Online services wholesaler Distribute.IT has reportedly suffered a malicious attack that has left it scrambling to reconfigure its network and servers.
Resellers and end users on the Whirlpool broadband forums first reported the hack at 5.50pm on Saturday 11 June.
The company - best known as a domain name registrar - said in a post to its Twitter account that it had been the victim of a "very deliberate, coordinated & malicious attack".
It said that domain registry and some web hosting services it provided would "remain offline until further notice".
"[The] first priority is to ensure that [the] attackers can not regain access to the network," the company tweeted.
"Engineers are reconfiguring the network, bedding down security and checking over services before brining [sic] them back up."
The company said that "reconfiguration efforts" on its servers continued "throughout [Sunday] night".
It reported on Monday morning (13 June) that engineers had "started running malicious file system tools across known exploited servers while rebuilding header information where corruption to headers has been found."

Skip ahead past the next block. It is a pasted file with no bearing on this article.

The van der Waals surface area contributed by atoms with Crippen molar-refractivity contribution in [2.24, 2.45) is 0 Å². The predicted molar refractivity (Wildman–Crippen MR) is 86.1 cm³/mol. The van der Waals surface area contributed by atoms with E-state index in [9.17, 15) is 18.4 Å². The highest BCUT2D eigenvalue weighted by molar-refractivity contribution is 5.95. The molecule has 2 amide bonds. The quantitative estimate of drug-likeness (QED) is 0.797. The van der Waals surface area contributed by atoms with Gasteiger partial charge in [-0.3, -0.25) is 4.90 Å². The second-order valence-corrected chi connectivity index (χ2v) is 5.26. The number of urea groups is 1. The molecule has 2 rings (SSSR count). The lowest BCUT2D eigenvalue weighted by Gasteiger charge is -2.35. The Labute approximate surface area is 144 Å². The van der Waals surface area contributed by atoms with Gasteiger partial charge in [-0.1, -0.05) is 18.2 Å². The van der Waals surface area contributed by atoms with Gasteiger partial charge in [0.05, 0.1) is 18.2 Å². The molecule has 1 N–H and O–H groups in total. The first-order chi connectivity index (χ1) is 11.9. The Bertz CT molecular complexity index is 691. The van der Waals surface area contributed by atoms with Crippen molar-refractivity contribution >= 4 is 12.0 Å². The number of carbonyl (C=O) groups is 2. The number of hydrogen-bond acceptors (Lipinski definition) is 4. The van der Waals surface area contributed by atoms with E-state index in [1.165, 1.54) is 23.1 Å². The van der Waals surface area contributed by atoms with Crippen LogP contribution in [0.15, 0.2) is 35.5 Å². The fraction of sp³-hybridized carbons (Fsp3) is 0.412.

"We are unable to advise of any data loss at this stage but expect to know more today," the company said Monday.
The company reported restoration of some services on Tuesday (14 June).
"Staff are working through servers one-by-one to check for any problems, and then restoring," the company said in a brief statement.
"Many of the colocation servers are reconnected, with staff now mostly focusing on virtual dedicated, and shared servers presently."
The company did not shed any light on how the attackers had gained entry to its systems.
It said that the attack would be reported to "authorities" although it did not disclose whether that was state or federal police, or to domain regulator auDA.
It appeared the hackers defaced Distribute.IT's homepage, which was taken offline about two hours later.
Reseller frustration boiled over on microblogging service Twitter.
BYO Web reported losing six of its customers. Xyzed_Net reported similar customer losses and doubled its calls for an ETA after "two days" of downtime.
All sought more information from Distribute.IT other than the company's brief Twitter updates.
"Come on guys, more info please. We all have business to run as well. How you handle these difficult times says a lot," web development firm Ripe Solutions said in a tweet.
The website of Australian Macworld magazine was also affected by the ongoing outage.
More to come...
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